Call it the "Matlock" effect: TV viewing among older Americans… (Los Angeles Times )
By 2015, almost half of all television viewing will be done by folks over the age of 50, says media analyst Todd Juenger of Sanford C. Bernstein Co. in a new report titled "Bring Back 'Matlock'?"
That is a mixed blessing for the TV industry. On one hand, the tendency of older viewers to consume more television means that the overall audience is growing. On the other hand, advertisers prefer to reach younger viewers, and those numbers are in decline.
The reason advertisers target younger viewers is because of the belief that they are easier to persuade to try new products as opposed to older viewers who tend to be set in their ways.
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The TV networks also want to reach younger viewers because they can charge advertisers more. Because older viewers typically consume greater levels of TV, commercials targeting them are cheaper.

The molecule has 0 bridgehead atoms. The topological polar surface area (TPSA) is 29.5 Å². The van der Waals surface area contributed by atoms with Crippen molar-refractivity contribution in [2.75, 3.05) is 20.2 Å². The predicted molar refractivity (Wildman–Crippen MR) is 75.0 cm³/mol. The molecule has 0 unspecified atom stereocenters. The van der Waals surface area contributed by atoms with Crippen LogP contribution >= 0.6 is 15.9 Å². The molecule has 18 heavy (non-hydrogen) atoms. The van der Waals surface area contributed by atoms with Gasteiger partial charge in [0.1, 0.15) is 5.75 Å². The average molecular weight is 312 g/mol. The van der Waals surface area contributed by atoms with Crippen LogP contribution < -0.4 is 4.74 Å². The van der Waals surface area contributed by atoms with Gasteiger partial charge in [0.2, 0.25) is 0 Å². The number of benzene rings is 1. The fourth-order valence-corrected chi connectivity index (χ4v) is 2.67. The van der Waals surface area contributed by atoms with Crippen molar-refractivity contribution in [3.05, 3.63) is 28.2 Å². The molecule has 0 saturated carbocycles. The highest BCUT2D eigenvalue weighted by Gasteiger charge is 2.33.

Many younger viewers are watching more of their entertainment online. This creates a dilemma for the TV industry, which wants to put more content online but at the same time needs to protect the television screen.
Writes Juenger: "They can choose to try to capture more online dollars for themselves, but the more they encourage their viewers to eschew traditional TV, the more they hasten the demise of their core business — especially if it ultimately enables cord-cutting."
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This is one of the key reasons that programmers and distributors are trying to bring the pay-TV model to the Web through their TV Everywhere initiative. However, the industry has struggled in marketing TV Everywhere to viewers in a clear and uniform fashion, which is slowing progress.
TV networks have also been working hard to erase the perception that older Americans don't embrace new things and have been working to try to persuade advertisers that they too use iPhones and tablets and change toothpaste brands.
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